autopsy protocols, technical inspections, medical and legal reports, declarations from witnesses who certify them as such. We always wanted to

investigate these facts in Venezuela but we always encountered constant obstacles from government and the judicial branch to impede justice to be


Incredible things have happened. I can give you references, for example a truck from the National Guard that ran over a group of young people and

went right over them. This is a violation and to be able to bring justice to those who killed Venezuelans, those who've tortured and gone after these

people. This is why we have to resort to the International Courts - the International Penal Court here in The Hague.

AMANPOUR: Mrs. Ortega how did you get these pieces of evidence that you are presenting, these exhibits that you call. How did you get them out of

Venezuela, how do you have them in your possession?

ORTEGA (through translator): Before this happened I took steps to certify the evidence. Not only certify, but preserve. We digitized and had them

stored for an eventuality such as this. They're now being very useful for a moment like this, and hopefully justice will be served for Venezuelans

who are suffering at this moment. I am doing all this for my country, my people. For the people who live in Venezuela, for the Venezuelan citizens.

AMANPOUR: Mrs. Ortega I obviously have to ask you, you were the Attorney General from 2007 to 2017 when you - when you left. Why didn't you do this

justice as you're calling for while you were in office and in a position to be able to do something? What prevented you from doing that then?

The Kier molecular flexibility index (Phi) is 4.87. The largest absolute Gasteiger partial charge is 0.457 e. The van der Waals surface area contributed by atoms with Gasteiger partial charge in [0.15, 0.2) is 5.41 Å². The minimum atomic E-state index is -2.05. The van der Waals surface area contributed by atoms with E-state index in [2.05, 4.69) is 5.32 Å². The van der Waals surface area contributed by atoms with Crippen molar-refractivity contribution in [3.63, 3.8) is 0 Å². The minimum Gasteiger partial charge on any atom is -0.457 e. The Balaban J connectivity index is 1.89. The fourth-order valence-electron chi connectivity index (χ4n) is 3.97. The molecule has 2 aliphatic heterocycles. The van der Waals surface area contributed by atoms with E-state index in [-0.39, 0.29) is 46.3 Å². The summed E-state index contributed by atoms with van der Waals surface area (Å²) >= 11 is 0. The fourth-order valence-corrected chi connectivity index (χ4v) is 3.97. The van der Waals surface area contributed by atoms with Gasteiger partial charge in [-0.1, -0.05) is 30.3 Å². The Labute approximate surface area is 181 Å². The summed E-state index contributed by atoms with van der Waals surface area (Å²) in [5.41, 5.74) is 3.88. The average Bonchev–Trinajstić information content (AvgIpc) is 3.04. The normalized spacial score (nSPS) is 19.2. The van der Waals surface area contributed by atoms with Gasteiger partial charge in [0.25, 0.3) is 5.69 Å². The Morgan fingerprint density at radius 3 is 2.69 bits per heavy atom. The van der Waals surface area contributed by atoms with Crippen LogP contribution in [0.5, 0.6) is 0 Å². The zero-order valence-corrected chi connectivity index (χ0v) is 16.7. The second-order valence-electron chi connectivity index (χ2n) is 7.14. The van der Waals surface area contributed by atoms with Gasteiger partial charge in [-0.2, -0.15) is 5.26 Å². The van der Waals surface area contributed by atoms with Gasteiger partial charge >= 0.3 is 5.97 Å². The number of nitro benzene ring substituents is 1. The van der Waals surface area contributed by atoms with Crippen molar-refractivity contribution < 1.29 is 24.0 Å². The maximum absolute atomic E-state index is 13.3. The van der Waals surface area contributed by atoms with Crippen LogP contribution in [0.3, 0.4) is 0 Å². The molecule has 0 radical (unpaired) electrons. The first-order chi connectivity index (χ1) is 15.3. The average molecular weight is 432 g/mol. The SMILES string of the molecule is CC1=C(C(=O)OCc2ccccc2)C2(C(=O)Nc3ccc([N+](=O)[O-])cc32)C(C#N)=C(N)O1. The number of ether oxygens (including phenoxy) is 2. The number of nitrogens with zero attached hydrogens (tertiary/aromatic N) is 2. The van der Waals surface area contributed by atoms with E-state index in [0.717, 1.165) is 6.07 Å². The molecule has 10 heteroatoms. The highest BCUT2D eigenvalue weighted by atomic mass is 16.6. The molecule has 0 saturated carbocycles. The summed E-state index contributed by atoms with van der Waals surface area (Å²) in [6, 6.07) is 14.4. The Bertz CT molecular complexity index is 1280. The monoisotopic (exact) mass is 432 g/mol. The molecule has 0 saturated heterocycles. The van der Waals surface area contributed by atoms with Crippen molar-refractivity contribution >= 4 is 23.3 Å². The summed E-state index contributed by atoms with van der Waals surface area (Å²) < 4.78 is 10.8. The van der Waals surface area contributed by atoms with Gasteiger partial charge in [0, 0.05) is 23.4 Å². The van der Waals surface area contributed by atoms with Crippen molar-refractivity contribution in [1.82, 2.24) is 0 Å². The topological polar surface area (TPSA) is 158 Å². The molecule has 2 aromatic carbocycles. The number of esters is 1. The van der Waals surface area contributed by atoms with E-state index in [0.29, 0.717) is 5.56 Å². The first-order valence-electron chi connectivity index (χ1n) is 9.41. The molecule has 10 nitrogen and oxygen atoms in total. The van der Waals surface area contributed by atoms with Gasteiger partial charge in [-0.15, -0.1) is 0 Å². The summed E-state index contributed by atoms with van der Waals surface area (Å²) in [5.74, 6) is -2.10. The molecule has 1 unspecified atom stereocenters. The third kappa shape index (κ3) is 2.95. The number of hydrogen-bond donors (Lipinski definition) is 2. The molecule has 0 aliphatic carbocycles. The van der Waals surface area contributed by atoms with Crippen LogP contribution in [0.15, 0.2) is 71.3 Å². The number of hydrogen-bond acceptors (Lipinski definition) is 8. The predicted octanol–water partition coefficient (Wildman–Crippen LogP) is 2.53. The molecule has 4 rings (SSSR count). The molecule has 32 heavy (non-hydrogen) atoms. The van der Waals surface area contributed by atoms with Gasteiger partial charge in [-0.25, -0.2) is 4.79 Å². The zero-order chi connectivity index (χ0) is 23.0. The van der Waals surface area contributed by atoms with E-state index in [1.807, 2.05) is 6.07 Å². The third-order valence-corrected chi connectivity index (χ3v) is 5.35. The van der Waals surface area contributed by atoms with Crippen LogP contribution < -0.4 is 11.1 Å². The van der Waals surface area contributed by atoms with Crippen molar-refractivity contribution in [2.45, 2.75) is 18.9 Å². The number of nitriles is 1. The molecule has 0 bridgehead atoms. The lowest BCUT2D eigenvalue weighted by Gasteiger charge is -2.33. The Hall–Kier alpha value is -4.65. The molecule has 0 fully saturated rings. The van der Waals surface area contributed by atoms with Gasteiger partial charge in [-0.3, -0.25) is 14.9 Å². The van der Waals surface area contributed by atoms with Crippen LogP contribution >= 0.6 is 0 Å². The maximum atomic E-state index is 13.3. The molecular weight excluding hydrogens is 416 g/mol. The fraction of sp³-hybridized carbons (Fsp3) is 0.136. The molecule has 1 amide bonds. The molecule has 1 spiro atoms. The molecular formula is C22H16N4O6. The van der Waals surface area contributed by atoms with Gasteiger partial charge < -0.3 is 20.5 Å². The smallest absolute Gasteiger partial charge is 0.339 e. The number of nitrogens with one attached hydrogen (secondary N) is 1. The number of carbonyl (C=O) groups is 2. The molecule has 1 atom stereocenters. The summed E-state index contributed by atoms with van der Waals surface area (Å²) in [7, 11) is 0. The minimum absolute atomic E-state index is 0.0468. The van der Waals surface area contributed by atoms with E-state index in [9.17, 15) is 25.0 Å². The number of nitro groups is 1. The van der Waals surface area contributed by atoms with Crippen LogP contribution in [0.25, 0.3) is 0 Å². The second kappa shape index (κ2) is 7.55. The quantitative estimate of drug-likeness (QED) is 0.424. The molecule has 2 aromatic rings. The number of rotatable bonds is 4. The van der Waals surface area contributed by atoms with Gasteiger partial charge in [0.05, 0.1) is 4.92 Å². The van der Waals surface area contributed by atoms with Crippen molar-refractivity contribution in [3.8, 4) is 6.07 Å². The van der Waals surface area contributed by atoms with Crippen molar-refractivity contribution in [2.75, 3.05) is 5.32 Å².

ORTEGA: The penal actions cannot be prevented. One has to act once they were committed. What I'm trying to say is that it's impossible to have

justice in a country where there is a judicial branch, and executive branch, that are protecting those that create the crimes. That is why I'm

resorting to an international request, it's impossible to have justice, why? The Republic forces oppose to them, they will resort to actions to

impede it.

AMANPOUR: You were a very committed Chavista, you were a loyal acolyte of Hugo Chavez. You worked for the Maduro regime. Are people going to wonder

what is your motivation, do you think you're going to be taken seriously inside Venezuela and even in - in the international community at The Hague?

ORTEGA (through translator): The problem with justice is a serious problem in terms of human rights. It's a delicate subject, and it doesn't matter.

Human rights for all those viewing this, human rights is not a matter of ideology, it doesn't have to do with political posturing. Violations can